• Change your oil regularly: Regular maintenance includes oil changes, but the frequency depends on how much you drive and your driving style (short vs. long trips, highway vs. city, etc.). Some cars can go 7,500 miles or more, while others need more frequent oil changes. The cost will vary based on the type of oil needed, how much your car takes and where you live. Checking your battery life, air filter and whether a wheel alignment or rotation is needed is also a good idea during each oil change.
  • Schedule recommended maintenance: Certain parts have recommended scheduled maintenance after a certain number of miles, usually at 12,000, 24,000, 36,000, 60,000, 75,000 and 100,000 miles. The car owner’s manual will provide recommended maintenance intervals. Make it easy to remember by putting the schedule in your calendar so you can keep up on your car maintenance.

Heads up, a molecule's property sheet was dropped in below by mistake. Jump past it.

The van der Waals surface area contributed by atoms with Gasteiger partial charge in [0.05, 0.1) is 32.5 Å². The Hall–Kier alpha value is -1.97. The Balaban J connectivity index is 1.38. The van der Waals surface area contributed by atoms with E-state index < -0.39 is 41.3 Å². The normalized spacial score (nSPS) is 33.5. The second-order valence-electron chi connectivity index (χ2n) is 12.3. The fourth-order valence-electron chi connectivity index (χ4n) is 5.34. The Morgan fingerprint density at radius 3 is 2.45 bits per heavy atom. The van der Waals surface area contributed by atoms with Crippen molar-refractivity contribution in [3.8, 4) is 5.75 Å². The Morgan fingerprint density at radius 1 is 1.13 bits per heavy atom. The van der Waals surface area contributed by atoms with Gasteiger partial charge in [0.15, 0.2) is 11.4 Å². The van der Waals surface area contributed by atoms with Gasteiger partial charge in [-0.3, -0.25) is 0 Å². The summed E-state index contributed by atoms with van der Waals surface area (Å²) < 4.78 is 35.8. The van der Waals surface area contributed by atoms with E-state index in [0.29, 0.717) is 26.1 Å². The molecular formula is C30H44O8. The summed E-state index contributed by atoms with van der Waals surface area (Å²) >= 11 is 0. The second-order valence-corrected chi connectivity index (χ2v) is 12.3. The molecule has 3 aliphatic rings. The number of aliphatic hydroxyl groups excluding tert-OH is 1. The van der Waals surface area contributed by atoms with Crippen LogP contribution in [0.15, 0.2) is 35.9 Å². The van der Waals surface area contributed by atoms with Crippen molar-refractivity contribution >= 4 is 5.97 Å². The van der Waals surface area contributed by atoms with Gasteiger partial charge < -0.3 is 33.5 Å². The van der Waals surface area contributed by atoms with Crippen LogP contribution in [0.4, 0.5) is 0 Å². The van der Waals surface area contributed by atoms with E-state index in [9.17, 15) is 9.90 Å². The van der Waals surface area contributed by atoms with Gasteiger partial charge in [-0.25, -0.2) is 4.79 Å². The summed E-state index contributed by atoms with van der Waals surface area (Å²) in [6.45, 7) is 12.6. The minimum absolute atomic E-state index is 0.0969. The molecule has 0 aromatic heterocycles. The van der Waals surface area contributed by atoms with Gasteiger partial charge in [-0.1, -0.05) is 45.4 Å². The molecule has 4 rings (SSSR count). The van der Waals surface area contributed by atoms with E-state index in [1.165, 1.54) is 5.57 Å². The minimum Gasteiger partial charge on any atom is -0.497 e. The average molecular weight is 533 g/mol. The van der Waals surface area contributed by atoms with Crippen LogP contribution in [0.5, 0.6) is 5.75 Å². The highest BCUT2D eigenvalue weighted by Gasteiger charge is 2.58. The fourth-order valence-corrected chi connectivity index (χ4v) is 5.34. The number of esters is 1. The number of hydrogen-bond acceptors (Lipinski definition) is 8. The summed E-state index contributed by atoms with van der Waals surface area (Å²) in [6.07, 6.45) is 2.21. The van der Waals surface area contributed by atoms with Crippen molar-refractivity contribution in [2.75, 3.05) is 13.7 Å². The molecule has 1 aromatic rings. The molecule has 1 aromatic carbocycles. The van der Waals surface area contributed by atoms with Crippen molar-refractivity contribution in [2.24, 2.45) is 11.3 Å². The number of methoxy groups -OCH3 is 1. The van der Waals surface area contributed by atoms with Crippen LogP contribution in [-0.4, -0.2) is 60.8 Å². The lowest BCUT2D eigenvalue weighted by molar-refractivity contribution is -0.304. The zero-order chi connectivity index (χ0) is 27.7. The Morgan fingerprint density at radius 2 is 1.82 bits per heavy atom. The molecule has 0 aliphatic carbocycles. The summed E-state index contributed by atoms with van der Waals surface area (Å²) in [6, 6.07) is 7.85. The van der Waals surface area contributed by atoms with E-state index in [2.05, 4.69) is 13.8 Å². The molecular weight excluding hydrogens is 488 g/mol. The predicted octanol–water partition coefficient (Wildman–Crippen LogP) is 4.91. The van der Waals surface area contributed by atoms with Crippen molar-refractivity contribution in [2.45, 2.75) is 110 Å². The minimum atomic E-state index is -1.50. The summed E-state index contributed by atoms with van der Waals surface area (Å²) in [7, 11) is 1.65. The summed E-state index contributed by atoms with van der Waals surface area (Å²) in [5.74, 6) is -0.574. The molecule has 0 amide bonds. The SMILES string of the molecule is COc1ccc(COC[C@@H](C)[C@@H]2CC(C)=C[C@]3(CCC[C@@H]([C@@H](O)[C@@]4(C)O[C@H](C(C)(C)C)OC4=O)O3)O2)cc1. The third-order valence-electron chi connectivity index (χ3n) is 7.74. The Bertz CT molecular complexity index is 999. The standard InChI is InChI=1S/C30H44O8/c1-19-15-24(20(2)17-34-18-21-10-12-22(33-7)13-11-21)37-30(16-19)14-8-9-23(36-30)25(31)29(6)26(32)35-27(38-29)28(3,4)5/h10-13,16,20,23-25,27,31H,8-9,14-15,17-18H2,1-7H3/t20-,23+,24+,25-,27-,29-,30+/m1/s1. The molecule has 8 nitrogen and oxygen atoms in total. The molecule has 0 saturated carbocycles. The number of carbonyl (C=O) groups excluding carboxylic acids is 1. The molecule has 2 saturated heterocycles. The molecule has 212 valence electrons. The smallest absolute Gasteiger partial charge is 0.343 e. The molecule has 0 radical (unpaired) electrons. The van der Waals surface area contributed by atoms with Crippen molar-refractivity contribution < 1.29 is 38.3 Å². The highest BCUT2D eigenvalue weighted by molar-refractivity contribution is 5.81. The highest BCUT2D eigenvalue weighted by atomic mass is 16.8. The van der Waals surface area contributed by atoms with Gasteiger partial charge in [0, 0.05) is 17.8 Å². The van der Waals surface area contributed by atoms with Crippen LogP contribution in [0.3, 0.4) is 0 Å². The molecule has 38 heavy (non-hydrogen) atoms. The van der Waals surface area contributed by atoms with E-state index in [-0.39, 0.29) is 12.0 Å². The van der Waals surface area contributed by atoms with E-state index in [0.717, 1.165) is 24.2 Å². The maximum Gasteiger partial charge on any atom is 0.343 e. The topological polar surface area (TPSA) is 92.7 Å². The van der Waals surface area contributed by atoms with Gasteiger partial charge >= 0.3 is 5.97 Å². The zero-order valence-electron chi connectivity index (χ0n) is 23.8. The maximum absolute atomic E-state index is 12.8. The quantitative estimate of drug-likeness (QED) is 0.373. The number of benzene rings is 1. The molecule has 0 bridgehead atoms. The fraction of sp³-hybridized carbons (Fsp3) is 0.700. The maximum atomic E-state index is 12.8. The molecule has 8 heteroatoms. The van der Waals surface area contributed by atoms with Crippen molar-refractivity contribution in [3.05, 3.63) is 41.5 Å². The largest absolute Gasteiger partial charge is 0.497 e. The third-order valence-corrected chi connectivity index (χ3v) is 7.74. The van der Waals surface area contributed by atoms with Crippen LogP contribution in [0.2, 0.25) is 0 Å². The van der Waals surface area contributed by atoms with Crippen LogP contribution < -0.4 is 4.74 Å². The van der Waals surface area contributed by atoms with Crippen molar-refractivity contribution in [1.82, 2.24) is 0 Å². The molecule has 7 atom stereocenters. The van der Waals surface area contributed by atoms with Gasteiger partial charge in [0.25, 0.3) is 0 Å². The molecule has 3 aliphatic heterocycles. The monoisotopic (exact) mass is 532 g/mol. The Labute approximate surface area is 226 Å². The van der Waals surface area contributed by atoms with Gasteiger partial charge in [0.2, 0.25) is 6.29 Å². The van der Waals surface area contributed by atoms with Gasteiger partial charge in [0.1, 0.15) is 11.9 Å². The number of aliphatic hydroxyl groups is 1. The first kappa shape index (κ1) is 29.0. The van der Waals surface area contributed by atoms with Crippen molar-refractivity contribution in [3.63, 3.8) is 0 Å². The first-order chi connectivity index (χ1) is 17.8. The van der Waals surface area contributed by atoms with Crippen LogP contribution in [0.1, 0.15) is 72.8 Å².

• Check your windshield wipers every six months: Damaged or worn windshield wipers can impair visibility during a storm. Once the wipers stop working or you notice streaks on the windshield, you should replace them. If you are not sure what size you need, someone at the auto parts store can assist you in finding the right wipers for your car. Costs for wipers vary by size and conditions needed and can be anywhere from $10 each to over $100.
  • Change your engine air filter: Engine air filters keep dirt and other particles out of your engine so it can run smoothly and efficiently. Even if it is being checked during other maintenance appointments, inspect it at least once per year and replace it accordingly. You can purchase an engine air filter yourself or have a shop do the work for more, but it should cost less than $100.